2. Hone their skills in the close reading of specific texts in order to generate deeper levels of analysis. This will involve exercises in close reading of texts to apprehend meanings that are not apparent at a superficial level. This will be assisted by frequent reference to critical texts. This will require skills in research.

3. Be able to synthesise both the content knowledge and close reading skills to link a developing interpretation to a historical and cultural context. This ability to relate meaning to context will be developed through class and formal exercises where students will discuss case studies in the relationship of textual meaning to its historical and cultural context.

This is a 10-credit point unit and has been designed to ensure that the time needed to complete the required volume of learning to the requisite standard is approximately 150 hours in total across the semester. To achieve a passing standard in this unit, students will find it helpful to engage in the full range of learning activities and assessments utilised in this unit, as described in the learning and teaching strategy and the assessment strategy.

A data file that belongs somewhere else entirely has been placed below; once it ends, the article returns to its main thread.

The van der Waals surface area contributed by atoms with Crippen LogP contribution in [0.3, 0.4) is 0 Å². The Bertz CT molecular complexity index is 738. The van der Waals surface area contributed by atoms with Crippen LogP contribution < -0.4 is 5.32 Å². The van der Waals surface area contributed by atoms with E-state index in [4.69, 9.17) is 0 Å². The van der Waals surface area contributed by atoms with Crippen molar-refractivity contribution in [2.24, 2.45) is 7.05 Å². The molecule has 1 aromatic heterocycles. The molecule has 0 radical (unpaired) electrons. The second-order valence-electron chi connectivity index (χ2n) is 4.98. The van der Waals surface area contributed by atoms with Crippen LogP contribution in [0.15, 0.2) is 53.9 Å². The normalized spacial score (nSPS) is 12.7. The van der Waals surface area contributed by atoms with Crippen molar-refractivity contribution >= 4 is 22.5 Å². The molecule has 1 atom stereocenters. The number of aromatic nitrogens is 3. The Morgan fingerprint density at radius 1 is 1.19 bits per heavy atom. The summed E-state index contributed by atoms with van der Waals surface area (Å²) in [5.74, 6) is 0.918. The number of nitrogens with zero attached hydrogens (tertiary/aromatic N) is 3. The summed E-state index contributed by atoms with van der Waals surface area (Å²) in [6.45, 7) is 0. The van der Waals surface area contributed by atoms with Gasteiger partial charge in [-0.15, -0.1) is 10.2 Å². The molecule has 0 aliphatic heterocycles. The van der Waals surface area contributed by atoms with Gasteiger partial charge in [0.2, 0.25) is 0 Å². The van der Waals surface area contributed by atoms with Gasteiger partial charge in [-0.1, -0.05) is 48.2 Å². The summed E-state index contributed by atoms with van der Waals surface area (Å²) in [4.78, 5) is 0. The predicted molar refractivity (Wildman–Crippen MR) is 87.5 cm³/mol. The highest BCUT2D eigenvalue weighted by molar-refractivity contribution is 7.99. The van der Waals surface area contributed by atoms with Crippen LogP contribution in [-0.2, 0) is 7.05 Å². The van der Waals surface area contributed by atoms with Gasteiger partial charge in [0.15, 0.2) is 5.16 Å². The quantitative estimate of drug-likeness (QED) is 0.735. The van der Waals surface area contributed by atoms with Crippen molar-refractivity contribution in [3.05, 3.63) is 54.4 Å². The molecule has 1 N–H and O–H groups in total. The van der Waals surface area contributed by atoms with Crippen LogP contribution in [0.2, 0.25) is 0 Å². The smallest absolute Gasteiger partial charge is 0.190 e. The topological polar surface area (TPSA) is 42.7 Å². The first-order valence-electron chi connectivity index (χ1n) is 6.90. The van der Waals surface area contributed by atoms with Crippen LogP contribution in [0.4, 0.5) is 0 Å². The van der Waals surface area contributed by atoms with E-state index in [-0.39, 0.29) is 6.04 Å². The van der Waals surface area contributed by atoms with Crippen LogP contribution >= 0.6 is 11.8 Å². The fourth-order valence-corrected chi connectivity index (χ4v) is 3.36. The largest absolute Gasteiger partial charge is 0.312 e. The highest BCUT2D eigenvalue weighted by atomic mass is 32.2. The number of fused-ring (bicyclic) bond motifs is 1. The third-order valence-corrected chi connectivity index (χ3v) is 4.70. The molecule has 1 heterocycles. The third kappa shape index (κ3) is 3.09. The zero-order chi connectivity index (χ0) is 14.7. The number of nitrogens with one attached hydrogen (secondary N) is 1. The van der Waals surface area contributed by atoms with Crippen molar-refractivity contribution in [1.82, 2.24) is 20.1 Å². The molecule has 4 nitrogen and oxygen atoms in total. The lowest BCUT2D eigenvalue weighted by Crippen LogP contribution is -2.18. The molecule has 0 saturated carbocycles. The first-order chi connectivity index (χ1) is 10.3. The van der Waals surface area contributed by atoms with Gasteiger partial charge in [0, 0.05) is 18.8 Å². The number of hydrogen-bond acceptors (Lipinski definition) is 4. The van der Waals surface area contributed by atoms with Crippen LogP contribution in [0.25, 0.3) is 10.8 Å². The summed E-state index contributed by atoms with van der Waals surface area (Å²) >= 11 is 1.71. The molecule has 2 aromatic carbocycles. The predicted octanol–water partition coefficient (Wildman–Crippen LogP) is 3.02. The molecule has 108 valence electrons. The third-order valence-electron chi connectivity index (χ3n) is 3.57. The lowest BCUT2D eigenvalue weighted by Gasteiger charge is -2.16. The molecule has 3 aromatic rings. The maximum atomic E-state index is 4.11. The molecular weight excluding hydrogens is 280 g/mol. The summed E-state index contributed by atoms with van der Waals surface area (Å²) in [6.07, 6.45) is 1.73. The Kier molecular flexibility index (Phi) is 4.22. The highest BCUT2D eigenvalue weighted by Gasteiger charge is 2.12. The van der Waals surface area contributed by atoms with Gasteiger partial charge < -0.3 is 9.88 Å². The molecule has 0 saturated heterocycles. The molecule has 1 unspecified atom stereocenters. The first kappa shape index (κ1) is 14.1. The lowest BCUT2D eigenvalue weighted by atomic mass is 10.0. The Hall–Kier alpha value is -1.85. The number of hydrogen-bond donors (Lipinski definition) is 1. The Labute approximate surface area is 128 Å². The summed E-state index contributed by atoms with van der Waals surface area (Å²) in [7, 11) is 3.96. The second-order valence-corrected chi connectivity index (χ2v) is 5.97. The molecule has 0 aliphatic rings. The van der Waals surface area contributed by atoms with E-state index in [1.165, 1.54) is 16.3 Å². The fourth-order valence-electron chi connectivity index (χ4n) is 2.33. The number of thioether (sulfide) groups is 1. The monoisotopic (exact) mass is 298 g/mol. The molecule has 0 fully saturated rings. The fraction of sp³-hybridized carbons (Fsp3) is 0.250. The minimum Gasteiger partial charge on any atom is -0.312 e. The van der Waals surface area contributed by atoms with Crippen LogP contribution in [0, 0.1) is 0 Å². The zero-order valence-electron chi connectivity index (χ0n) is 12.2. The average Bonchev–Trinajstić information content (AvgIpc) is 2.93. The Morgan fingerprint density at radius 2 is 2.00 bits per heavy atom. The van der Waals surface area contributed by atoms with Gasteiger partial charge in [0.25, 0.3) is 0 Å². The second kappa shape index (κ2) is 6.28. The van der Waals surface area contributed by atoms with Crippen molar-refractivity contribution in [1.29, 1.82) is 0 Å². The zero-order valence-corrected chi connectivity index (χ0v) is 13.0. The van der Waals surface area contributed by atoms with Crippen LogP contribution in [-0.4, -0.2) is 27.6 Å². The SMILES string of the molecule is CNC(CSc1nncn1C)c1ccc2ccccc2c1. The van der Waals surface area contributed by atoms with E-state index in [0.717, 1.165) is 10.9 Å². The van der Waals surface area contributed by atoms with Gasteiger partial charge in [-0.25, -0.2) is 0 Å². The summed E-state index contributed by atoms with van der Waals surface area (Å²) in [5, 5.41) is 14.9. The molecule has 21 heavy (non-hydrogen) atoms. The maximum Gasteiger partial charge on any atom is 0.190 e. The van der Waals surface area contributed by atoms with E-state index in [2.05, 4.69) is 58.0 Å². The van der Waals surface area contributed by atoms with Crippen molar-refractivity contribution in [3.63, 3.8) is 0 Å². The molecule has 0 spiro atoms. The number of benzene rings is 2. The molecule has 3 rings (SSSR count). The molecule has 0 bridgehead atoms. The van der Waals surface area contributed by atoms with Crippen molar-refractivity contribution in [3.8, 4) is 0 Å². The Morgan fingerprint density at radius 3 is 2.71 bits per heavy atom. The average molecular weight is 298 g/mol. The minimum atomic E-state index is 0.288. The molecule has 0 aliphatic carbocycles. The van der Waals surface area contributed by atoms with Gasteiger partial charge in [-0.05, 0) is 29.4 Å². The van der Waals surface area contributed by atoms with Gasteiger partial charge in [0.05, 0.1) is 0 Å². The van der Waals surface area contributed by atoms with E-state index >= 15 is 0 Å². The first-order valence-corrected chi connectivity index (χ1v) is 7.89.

Assessment strategy and rationale

Assessment task one will be timed no later than mid-semester and will be a low risk, relatively lightly weight assessment written task to assess the understanding of foundational concepts about tools and concerns of the Gothic mode and the influences that lead to the explosion of popularity in the Eighteenth century.

The second task requires students to demonstrate their ability to take up a particular issue and offer an interpretation of a literary text. This task will require students to place the work within a cultural and historical context in order to show how significant Gothic texts explore issues, such as gender, industrialism, education, class or other matters.

The final task is summative and requires students to demonstrate an understanding of how the Gothic participates in a range of forms throughout different periods and locations.